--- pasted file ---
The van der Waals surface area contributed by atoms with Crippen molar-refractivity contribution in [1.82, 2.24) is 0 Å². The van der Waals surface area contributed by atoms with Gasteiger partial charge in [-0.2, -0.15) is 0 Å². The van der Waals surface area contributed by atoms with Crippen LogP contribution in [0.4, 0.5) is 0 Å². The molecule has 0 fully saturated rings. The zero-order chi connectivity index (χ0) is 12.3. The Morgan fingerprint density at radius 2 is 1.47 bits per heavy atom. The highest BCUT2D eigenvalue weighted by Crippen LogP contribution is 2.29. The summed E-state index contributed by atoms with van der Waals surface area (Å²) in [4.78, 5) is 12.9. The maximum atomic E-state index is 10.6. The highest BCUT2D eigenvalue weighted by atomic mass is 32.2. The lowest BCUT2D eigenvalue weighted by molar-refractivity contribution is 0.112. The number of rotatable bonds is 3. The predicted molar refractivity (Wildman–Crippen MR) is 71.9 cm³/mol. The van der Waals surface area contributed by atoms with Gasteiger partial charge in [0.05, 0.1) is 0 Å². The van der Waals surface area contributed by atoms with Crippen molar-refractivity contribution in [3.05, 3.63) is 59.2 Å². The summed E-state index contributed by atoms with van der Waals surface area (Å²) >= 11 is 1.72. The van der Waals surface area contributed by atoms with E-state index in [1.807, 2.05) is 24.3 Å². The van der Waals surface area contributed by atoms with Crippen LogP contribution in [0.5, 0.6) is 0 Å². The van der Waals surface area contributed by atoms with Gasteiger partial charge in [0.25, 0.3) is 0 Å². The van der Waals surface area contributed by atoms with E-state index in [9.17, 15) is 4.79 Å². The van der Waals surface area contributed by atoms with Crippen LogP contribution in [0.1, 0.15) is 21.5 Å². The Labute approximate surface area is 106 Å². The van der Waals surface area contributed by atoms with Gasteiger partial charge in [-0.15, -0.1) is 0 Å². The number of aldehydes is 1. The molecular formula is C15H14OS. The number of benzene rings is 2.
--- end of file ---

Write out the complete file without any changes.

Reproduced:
The van der Waals surface area contributed by atoms with Crippen molar-refractivity contribution in [1.82, 2.24) is 0 Å². The van der Waals surface area contributed by atoms with Gasteiger partial charge in [-0.2, -0.15) is 0 Å². The van der Waals surface area contributed by atoms with Crippen LogP contribution in [0.4, 0.5) is 0 Å². The molecule has 0 fully saturated rings. The zero-order chi connectivity index (χ0) is 12.3. The Morgan fingerprint density at radius 2 is 1.47 bits per heavy atom. The highest BCUT2D eigenvalue weighted by Crippen LogP contribution is 2.29. The summed E-state index contributed by atoms with van der Waals surface area (Å²) in [4.78, 5) is 12.9. The maximum atomic E-state index is 10.6. The highest BCUT2D eigenvalue weighted by atomic mass is 32.2. The lowest BCUT2D eigenvalue weighted by molar-refractivity contribution is 0.112. The number of rotatable bonds is 3. The predicted molar refractivity (Wildman–Crippen MR) is 71.9 cm³/mol. The van der Waals surface area contributed by atoms with Gasteiger partial charge in [0.05, 0.1) is 0 Å². The van der Waals surface area contributed by atoms with Crippen molar-refractivity contribution in [3.05, 3.63) is 59.2 Å². The summed E-state index contributed by atoms with van der Waals surface area (Å²) >= 11 is 1.72. The van der Waals surface area contributed by atoms with E-state index in [1.807, 2.05) is 24.3 Å². The van der Waals surface area contributed by atoms with Crippen LogP contribution in [0.5, 0.6) is 0 Å². The van der Waals surface area contributed by atoms with Gasteiger partial charge in [0.25, 0.3) is 0 Å². The van der Waals surface area contributed by atoms with E-state index in [9.17, 15) is 4.79 Å². The van der Waals surface area contributed by atoms with Crippen LogP contribution in [0.1, 0.15) is 21.5 Å². The Labute approximate surface area is 106 Å². The van der Waals surface area contributed by atoms with Gasteiger partial charge in [-0.15, -0.1) is 0 Å². The number of aldehydes is 1. The molecular formula is C15H14OS. The number of benzene rings is 2.